The cost of medical education in the United States has become so high that even Federal Reserve chairman Ben Bernanke’s son has to get a student loan to finance his studies. His son, who is in Weill Cornell Medical College in New York may rack up as much as $400,000 by the time he completes his degree.
The United States will have a shortage of about 130,000 physicians by 2025 as the elderly population rises. But the rising debt burden is scaring off the minority and low income students who are fearful of taking big loans. According to Bloomberg, the median student loan for a 2012 medical graduate was $170,000, compared to just $13,469 in 1978.
Ben Bernanke testified last year before Congress that his son is expected to graduate from medical school with about $400,000 in debt. For the 2013 medical school class of graduates, the median four year cost was $278,455 in private schools and $207, 868 in public schools, according to the Association of American Medical Colleges. Many researchers and academics believe that attending medical school is still worth the costs.
Most medical scholars fund their education with loans. The interest rates for individuals range from 6.8 percent to 7.9 percent, much higher than the 10-year Treasury note. Student loan interest rates are set by the Congress. Student loans are usually higher because they are given to people with no credit history, and don’t require collateral.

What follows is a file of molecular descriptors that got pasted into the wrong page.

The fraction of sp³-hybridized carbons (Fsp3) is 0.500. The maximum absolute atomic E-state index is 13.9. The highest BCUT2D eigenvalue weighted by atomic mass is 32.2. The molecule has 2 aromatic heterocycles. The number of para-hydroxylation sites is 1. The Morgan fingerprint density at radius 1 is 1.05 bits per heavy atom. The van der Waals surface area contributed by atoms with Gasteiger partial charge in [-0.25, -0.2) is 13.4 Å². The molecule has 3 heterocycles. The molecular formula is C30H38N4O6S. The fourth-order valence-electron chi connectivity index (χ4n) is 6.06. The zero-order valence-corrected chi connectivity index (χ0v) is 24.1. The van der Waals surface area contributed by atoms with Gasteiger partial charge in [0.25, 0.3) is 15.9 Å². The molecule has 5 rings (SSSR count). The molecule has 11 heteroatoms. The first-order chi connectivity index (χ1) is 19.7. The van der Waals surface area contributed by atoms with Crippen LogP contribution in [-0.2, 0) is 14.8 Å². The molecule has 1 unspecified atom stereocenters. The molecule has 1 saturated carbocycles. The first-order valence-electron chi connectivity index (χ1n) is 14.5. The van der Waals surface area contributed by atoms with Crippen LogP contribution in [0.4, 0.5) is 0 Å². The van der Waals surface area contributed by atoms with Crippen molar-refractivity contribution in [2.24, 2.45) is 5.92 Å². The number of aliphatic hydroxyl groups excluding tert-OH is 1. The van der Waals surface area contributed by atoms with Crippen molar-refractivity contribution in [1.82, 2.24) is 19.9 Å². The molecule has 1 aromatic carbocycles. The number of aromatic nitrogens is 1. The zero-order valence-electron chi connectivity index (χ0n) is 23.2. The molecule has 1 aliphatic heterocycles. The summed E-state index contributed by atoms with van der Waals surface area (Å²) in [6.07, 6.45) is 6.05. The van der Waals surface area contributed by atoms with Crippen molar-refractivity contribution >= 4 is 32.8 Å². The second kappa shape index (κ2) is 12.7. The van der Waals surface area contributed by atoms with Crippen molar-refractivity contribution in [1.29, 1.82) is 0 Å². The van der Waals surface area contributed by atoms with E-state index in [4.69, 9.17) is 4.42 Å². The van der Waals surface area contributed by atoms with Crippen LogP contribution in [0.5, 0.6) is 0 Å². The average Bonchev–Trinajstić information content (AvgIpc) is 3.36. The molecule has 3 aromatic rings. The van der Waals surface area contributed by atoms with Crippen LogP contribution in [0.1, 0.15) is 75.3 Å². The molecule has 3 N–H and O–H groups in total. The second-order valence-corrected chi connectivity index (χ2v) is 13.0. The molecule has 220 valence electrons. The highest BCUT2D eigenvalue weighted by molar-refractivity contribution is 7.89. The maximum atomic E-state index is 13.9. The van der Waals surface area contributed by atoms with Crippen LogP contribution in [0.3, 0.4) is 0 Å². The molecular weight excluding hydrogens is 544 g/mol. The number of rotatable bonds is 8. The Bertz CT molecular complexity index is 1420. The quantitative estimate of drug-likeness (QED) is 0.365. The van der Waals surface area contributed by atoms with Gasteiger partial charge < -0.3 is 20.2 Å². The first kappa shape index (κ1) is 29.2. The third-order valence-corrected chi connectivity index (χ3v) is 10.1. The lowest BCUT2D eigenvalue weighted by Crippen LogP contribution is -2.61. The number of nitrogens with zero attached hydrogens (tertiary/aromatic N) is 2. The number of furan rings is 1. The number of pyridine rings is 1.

Another big problem for students is that interests continue to accrue on a part of the balance when students undergo a multi-year residency period. This results in an even higher balance when the training is over.
In a semi-annual testimony, Ben Bernanke expressed worries about rising student loan debt. He said regulators should keep a “careful oversight” on student loans. Mr. Bernanke, who keeps a low profile, said that the old man does his own grocery shopping.
The Wall Street Journal reported in December 2012 that Mr. Bernanke has $672,000 in mortgage debts on his three bedroom house near Capitol Hill. To everyone’s surprise, Bernanke has refinanced that debt twice. But he has a high income generating capacity, especially looking at the book royalties and potential speaking fees he can command after leaving the Fed in 2014.